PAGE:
High stakes sprint to Elec­tion Day

Ripon Bulletin - - Nation Public Notices -

WASHINGTON (AP) — Con­trol of Congress and the fu­ture of Don­ald Trump’s pres­i­dency are on the line as the pri­mary sea­son closes this week, jump-start­ing a two-month sprint to Elec­tion Day that will test Democrats’ abil­ity to har­ness opposition to Trump and deter­mine whether the Repub­li­can pres­i­dent can get his sup­port­ers to the polls.

For both par­ties, the stakes are ex­ceed­ingly high.

Af­ter crush­ing de­feats in 2016, Democrats open the fall cam­paign brim­ming with con­fi­dence about their prospects for re­tak­ing the House, which would give them power to open a wide swath of in­ves­ti­ga­tions into Trump or even launch im­peach­ment pro­ceed­ings. The out­come of the elec­tion, which fea­tures a record num­ber of Demo­cratic fe­male and mi­nor­ity can­di­dates, will also help shape the party’s direc­tion head­ing into the 2020 pres­i­den­tial race.

Repub­li­cans have spent the pri­mary sea­son anx­iously watch­ing sub­ur­ban vot­ers, par­tic­u­larly women, peel away be­cause of their dis­dain for Trump. The shift seems likely to cost the party in sev­eral key con­gres­sional races. Still, party lead­ers are op­ti­mistic that Repub­li­cans can keep con­trol of the Se­nate, which could help in­su­late Trump from a raft of Demo­cratic in­ves­ti­ga­tions.

History is not on Trump’s side. The pres­i­dent’s party typ­i­cally suf­fers big losses in the first midterm elec­tion af­ter tak­ing of­fice. And de­spite a strong econ­omy, Repub­li­cans must also con­tend with the pres­i­dent’s sag­ging ap­proval rat­ing and the con­stant swirl of con­tro­versy hang­ing over the White House, in­clud­ing spe­cial coun­sel Robert Mueller’s on­go­ing probe into Rus­sian elec­tion in­ter­fer­ence and pos­si­ble ob­struc­tion of jus­tice by Trump.

De­spite those head­winds, Trump is betting on him­self this fall. He’s thrust him­self into the cen­ter of the cam­paign and be­lieves he can ramp up turnout among his ar­dent sup­port­ers and off­set a wave of Demo­cratic en­thu­si­asm. Aides say he’ll spend much of the fall hold­ing ral­lies in swing states.

“The great un­known is whether the pres­i­dent can mo­bi­lize his base to meet the en­thu­si­asm gap that is clearly pre­sented at this point,” said Josh Holmes, a long­time ad­viser to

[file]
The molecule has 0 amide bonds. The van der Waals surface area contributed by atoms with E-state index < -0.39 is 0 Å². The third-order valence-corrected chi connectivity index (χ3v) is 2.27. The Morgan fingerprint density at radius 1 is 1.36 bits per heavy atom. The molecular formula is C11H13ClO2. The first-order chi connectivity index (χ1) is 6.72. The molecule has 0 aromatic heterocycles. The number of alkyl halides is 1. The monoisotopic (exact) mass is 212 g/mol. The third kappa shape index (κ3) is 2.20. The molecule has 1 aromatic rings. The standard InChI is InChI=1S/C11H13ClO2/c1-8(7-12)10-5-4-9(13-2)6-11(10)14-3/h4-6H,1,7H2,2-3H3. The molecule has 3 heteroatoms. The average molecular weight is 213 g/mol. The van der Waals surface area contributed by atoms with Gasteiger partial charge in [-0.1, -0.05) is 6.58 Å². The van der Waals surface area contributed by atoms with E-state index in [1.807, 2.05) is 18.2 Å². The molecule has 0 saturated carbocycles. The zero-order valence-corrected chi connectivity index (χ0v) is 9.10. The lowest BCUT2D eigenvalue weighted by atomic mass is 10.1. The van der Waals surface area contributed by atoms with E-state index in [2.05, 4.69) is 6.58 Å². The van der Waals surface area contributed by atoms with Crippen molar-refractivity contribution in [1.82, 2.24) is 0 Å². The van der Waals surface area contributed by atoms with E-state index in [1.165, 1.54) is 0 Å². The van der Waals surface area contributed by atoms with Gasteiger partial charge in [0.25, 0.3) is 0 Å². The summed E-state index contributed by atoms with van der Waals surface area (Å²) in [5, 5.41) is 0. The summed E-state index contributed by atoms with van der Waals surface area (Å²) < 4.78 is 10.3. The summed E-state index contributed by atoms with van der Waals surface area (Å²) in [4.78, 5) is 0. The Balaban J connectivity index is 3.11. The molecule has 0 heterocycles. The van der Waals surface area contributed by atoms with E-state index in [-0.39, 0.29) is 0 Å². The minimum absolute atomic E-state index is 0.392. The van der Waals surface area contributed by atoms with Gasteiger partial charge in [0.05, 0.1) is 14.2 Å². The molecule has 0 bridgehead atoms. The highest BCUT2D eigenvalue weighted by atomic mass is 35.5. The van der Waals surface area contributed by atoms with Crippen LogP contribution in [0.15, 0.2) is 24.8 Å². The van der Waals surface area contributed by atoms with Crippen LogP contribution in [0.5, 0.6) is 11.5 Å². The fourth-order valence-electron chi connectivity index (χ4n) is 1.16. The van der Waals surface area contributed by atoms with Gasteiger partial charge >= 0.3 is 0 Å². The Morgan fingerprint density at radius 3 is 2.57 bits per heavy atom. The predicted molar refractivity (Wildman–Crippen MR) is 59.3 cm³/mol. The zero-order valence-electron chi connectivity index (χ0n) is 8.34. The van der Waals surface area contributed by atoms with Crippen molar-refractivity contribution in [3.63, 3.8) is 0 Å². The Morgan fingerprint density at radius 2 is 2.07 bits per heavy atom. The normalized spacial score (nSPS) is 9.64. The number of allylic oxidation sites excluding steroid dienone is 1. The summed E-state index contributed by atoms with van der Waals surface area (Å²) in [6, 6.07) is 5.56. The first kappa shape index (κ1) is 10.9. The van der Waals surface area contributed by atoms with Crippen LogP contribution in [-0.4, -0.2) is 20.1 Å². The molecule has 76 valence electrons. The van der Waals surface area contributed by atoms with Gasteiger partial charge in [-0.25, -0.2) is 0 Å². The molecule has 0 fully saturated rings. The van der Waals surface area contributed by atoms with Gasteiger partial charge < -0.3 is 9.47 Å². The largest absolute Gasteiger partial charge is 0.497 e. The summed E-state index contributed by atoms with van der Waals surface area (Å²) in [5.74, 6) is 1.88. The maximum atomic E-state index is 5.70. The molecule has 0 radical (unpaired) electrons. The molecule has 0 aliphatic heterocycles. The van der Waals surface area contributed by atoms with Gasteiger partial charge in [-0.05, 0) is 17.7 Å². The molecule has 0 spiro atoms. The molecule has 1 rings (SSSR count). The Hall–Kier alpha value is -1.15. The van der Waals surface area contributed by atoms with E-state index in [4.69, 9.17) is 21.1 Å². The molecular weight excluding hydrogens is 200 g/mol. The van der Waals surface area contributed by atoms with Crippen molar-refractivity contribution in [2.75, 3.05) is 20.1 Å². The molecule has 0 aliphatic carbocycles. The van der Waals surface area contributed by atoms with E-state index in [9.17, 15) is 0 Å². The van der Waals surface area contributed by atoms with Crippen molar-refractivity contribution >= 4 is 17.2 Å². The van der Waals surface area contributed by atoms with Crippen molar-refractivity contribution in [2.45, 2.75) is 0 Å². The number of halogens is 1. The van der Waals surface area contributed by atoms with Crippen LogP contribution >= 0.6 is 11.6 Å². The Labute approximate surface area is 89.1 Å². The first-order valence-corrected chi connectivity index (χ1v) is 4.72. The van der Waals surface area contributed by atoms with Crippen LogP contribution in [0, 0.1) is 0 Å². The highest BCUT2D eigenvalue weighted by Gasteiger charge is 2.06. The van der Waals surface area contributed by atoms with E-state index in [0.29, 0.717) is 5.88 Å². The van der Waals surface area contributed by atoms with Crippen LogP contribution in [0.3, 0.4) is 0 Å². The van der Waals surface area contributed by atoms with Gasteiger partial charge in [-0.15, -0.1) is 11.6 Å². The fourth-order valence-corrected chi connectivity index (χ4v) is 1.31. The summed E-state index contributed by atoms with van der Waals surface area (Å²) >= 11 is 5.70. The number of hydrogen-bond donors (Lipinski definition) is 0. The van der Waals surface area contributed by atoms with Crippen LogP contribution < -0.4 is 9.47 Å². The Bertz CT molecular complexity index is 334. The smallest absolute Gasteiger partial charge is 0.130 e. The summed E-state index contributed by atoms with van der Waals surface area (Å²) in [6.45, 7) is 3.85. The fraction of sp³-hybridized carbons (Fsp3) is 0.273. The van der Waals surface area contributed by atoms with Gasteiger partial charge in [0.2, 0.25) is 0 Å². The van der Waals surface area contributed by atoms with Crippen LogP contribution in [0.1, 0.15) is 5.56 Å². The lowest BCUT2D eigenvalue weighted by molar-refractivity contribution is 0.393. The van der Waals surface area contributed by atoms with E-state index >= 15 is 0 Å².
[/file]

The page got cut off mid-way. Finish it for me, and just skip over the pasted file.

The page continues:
Se­nate Ma­jor­ity Leader Mitch Mc­Connell. “Be­cause the mid­dle won’t be there for Repub­li­cans.”

In­deed, Trump’s tur­bu­lent sum­mer ap­pears to have put many moder­ates and in­de­pen­dents out of reach for Repub­li­can can­di­dates, ac­cord­ing to GOP of­fi­cials. One in­ter­nal GOP poll ob­tained by The As­so­ci­ated Press showed Trump’s ap­proval rat­ing among in­de­pen­dents in con­gres­sional bat­tle­ground districts dropped 10 points be­tween June and Au­gust.

A GOP of­fi­cial who over­saw the sur­vey at­trib­uted the drop to neg­a­tive views of Trump’s meet­ing with Rus­sian Pres­i­dent Vladimir Putin and the White House’s pol­icy of sep­a­rat­ing im­mi­grant chil­dren from their par­ents at the U.S.Mex­ico bor­der. The of­fi­cial was not autho­rized to dis­cuss the in­ter­nal polling pub­licly and spoke on con­di­tion of anonymity.

Those de­clines put sev­eral in­cum­bent GOP law­mak­ers at risk, in­clud­ing Vir­ginia Rep. Bar­bara Com­stock, who rep­re­sents a dis­trict in the Washington sub­urbs, and Rep. Erik Paulsen, whose sub­ur­ban Minneapolis dis­trict has been in Repub­li­can hands since 1961.

Democrats need a net gain of 23 seats to take con­trol of the House. Op­er­a­tives in both par­ties be­lieve at least 40 seats will be com­pet­i­tive in Novem­ber.

Corry Bliss, who runs a super PAC aligned with House Speaker Paul Ryan, ac­knowl­edged a “tough en­vi­ron­ment” for Repub­li­cans that could quickly be­come too dif­fi­cult for some in­cum­bents to over­come.

“In­cum­bents who wake up down in the beginning of Oc­to­ber are not go­ing to be able to fix it in this en­vi­ron­ment,” Bliss said. “But in­cum­bents who go on the of­fense early can and will win.”